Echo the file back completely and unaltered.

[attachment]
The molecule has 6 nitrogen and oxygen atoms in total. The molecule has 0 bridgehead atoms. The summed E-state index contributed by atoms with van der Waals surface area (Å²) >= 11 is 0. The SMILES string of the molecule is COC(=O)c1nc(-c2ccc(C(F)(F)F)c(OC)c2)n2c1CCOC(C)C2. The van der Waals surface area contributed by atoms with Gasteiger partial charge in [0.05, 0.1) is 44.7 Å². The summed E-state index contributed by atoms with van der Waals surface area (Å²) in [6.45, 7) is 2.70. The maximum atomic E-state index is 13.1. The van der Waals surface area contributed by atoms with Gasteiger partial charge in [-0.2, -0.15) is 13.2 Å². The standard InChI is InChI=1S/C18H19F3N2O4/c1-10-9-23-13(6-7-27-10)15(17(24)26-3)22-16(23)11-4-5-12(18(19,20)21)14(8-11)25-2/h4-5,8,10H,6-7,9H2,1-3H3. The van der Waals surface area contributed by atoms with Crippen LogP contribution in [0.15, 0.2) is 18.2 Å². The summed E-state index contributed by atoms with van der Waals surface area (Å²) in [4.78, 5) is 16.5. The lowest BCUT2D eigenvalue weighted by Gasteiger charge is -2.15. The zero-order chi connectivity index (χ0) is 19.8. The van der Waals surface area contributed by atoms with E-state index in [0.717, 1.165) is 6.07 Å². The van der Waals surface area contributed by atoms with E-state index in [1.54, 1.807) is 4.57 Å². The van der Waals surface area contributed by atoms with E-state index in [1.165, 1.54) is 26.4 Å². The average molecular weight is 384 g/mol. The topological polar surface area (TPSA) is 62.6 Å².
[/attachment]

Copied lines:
The molecule has 6 nitrogen and oxygen atoms in total. The molecule has 0 bridgehead atoms. The summed E-state index contributed by atoms with van der Waals surface area (Å²) >= 11 is 0. The SMILES string of the molecule is COC(=O)c1nc(-c2ccc(C(F)(F)F)c(OC)c2)n2c1CCOC(C)C2. The van der Waals surface area contributed by atoms with Gasteiger partial charge in [0.05, 0.1) is 44.7 Å². The summed E-state index contributed by atoms with van der Waals surface area (Å²) in [6.45, 7) is 2.70. The maximum atomic E-state index is 13.1. The van der Waals surface area contributed by atoms with Gasteiger partial charge in [-0.2, -0.15) is 13.2 Å². The standard InChI is InChI=1S/C18H19F3N2O4/c1-10-9-23-13(6-7-27-10)15(17(24)26-3)22-16(23)11-4-5-12(18(19,20)21)14(8-11)25-2/h4-5,8,10H,6-7,9H2,1-3H3. The van der Waals surface area contributed by atoms with Crippen LogP contribution in [0.15, 0.2) is 18.2 Å². The summed E-state index contributed by atoms with van der Waals surface area (Å²) in [4.78, 5) is 16.5. The lowest BCUT2D eigenvalue weighted by Gasteiger charge is -2.15. The zero-order chi connectivity index (χ0) is 19.8. The van der Waals surface area contributed by atoms with E-state index in [0.717, 1.165) is 6.07 Å². The van der Waals surface area contributed by atoms with E-state index in [1.54, 1.807) is 4.57 Å². The van der Waals surface area contributed by atoms with E-state index in [1.165, 1.54) is 26.4 Å². The average molecular weight is 384 g/mol. The topological polar surface area (TPSA) is 62.6 Å².